PCUSA minister cleared in gay 'wedding' case: Event not deemed a marriage ceremony

November 4, 2008

A Presbyterian court in Pittsburgh ruled October 2 that a minister did not violate scripture or church law by performing a union ceremony for two lesbians, since the ceremony was not a marriage under church or state law.

The Presbyterian Church (U.S.A.) permits ministers to preside over same-sex unions as long as they are not purported to be marriages.

Janet Edwards of Pittsburgh did not conduct a marriage when she performed the ceremony in 2005 because Pennsylvania and the PCUSA define marriage as a heterosexual union, ruled the Permanent Judicial Commission of the Pittsburgh Presbytery.

“Whatever ceremony the accused presided over,” the nine-member commission said in a unanimous ruling, “it was not, and could not have been, a marriage ceremony.”

The court also said that there is “no evidence” that Edwards presented herself as a Presbyterian minister when she performed the ceremony.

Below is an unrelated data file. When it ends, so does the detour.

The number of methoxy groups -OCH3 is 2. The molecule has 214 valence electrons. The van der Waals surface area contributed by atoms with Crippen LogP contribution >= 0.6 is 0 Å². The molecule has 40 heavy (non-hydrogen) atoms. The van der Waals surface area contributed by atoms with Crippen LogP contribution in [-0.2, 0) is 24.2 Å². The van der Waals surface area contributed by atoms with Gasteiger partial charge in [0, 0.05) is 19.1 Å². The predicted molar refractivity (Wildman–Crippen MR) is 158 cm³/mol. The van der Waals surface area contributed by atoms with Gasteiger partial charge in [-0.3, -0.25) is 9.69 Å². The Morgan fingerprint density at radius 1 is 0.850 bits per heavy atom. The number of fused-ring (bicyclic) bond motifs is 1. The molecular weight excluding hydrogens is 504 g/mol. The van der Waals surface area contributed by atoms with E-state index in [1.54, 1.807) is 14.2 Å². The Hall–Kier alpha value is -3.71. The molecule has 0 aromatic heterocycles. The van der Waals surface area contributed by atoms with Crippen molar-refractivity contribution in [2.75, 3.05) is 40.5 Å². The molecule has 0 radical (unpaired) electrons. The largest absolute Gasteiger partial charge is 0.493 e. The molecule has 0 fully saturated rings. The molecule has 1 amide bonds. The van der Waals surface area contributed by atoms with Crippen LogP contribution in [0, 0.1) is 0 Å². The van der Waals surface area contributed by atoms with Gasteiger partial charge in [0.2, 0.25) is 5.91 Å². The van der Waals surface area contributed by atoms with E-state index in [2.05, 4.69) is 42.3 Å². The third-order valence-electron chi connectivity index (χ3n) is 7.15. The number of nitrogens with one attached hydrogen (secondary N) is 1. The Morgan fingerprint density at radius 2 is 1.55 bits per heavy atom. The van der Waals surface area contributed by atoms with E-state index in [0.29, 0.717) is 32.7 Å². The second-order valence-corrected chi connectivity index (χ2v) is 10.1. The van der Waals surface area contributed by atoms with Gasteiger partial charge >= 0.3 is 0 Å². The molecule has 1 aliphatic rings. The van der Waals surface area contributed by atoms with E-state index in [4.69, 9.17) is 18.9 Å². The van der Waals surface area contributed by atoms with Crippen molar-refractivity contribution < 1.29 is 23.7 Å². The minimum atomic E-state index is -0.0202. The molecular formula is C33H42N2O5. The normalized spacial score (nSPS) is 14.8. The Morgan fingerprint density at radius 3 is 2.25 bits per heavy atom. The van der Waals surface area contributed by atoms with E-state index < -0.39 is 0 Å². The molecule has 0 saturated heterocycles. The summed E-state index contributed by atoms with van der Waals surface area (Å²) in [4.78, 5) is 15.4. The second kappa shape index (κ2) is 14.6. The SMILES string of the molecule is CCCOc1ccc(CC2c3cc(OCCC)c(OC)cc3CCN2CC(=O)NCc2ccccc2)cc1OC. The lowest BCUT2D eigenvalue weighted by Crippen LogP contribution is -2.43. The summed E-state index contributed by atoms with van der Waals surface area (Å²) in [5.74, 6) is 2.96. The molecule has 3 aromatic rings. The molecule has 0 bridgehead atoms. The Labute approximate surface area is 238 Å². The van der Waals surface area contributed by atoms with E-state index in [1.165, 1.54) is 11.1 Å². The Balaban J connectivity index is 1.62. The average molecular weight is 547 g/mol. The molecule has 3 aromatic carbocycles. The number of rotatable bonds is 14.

In April, the PCUSA’s highest court issued a similar ruling in a different case, finding that by the church’s definition, a same-sex union can never be a marriage.

At the two-day trial, prosecutors presented eight scriptural passages to support the charge that Edwards violated scripture. But they failed to prove that Edwards’s actions were violations, the court said.

Edwards and the lesbian couple have maintained that the 2005 ceremony was indeed a marriage. “I think [the court] struggled to find a way to hold those who disagree in my church together,” said Edwards, “and I’m grateful to them for that.”

Edwards, a direct descendant of the Puritan theologian Jonathan Edwards, said she will continue to celebrate such ceremonies. –Religion News Service